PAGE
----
If there is one film in the canon of Carl Theodor Dreyer that can be said to be, as Jacques Lacan might put it, his most "painfully enjoyable," it is Gertrud. The film's Paris premier in 1964 was covered by the Danish press as a national scandal; it was lambasted on its release for its lugubrious pace, wooden acting, and old-fashioned, stuffy milieu. Only later, when a younger generation of critics came to its defense, did the method in what appeared to be Dreyer's madness begin to become apparent.
To make vivid just what was at stake for Dreyer, and still for us, in his final work, James Schamus focuses on a single moment in the film. He follows a trail of references and allusions back through a number of thinkers and artists (Boccaccio, Lessing, Philostratus, Charcot, and others) to reveal the richness and depth of Dreyer's work--and the excitement that can accompany cinema studies when it opens itself up to other disciplines and media. Throughout, Schamus pays particular attention to Dreyer's lifelong obsession with the "real," developed through his practice of "textual realism," a realism grounded not in standard codes of verisimilitude but on the force of its rhetorical appeal to its written, documentary sources.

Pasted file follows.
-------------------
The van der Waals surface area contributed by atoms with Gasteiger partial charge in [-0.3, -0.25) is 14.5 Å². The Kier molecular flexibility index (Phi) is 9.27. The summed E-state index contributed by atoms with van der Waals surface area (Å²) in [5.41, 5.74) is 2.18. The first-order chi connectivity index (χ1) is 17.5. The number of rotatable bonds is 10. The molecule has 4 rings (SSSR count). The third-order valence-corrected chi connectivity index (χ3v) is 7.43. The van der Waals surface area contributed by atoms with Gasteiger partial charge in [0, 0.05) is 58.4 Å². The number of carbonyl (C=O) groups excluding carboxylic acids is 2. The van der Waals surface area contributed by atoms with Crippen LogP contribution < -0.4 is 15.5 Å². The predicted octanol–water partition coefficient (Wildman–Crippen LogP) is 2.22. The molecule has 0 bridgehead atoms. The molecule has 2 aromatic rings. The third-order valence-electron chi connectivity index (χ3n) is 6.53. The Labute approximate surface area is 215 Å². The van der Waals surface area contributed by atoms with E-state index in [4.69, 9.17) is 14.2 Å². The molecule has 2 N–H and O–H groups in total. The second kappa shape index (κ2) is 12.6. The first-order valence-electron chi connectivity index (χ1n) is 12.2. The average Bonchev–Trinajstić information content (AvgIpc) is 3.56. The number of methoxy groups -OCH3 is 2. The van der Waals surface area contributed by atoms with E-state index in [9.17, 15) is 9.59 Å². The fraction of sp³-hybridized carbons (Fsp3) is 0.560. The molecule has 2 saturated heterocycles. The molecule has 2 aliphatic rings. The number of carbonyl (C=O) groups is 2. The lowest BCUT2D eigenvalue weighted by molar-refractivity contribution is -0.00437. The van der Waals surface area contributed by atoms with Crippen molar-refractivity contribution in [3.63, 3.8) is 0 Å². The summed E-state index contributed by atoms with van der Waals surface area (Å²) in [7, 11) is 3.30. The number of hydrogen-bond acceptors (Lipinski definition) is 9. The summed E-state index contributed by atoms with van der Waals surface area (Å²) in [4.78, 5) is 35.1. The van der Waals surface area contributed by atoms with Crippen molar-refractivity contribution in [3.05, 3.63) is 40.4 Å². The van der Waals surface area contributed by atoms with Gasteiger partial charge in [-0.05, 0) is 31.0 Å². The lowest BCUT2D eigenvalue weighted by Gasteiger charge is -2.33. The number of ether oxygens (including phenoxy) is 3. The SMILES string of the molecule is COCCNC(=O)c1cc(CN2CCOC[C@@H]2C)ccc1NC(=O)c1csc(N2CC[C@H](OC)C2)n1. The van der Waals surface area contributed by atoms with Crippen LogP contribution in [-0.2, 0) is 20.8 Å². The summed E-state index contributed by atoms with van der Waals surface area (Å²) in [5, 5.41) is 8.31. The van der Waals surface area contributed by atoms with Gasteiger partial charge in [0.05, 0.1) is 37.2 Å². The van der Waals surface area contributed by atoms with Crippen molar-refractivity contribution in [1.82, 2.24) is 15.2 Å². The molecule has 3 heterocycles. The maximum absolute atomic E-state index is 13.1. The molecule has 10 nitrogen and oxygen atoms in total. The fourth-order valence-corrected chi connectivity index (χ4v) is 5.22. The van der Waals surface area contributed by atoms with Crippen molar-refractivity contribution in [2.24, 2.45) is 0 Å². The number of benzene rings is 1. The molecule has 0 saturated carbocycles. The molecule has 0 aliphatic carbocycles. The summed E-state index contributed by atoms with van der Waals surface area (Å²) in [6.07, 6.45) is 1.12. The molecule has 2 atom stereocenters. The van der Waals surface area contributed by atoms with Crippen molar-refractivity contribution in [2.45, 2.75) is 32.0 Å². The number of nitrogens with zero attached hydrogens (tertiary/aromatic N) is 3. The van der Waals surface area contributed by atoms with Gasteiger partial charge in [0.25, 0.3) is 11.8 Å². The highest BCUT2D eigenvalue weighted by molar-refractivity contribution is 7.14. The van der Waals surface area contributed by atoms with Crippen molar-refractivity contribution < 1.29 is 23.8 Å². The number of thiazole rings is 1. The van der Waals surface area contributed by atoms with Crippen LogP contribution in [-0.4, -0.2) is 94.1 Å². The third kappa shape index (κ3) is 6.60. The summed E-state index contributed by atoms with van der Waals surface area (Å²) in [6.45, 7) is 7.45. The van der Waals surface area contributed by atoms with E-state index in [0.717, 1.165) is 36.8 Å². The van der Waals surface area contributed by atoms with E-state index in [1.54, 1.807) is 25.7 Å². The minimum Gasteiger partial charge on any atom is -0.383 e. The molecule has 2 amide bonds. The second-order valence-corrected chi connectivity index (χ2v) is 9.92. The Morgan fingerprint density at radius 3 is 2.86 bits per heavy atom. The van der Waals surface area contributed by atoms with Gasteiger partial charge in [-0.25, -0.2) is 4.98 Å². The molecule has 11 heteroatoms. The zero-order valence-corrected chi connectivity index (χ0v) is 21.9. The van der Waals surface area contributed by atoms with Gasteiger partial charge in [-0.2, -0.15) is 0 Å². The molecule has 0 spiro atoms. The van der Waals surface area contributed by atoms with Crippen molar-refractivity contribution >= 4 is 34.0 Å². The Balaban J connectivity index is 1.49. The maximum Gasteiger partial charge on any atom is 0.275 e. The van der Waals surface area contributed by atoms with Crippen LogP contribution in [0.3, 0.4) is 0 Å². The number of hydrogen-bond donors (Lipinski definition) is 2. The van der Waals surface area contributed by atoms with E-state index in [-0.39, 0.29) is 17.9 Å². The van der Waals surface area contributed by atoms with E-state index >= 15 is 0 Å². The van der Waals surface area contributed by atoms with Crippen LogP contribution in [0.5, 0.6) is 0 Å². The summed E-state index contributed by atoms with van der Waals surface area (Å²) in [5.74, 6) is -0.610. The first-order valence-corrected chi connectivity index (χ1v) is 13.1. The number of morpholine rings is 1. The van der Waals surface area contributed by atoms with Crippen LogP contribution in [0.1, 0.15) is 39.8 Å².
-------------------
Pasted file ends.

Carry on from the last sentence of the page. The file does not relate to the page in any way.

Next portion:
As do so many of the heroines of Dreyer's other films, such as La Passion de Jeanne d'Arc (1928), Gertrud serves as a locus for Dreyer's twin fixations; written texts, and the heroines who both embody and free themselves from them. Dreyer based Gertrud not only on Hjalmar Soderberg's play of 1906, but also on his own extensive research into the life of the "real" Gertrud, Maria van Platen, whose own words Dreyer interpolated into the film. By using his film as a kind of return to the real woman beneath the text, Dreyer rehearsed another lifelong journey, back to the poor Swedish girl who gave birth to him out of wedlock and who gave him up for adoption to a Danish family, a mother whose existence Dreyer only discovered later in life, long after she had died.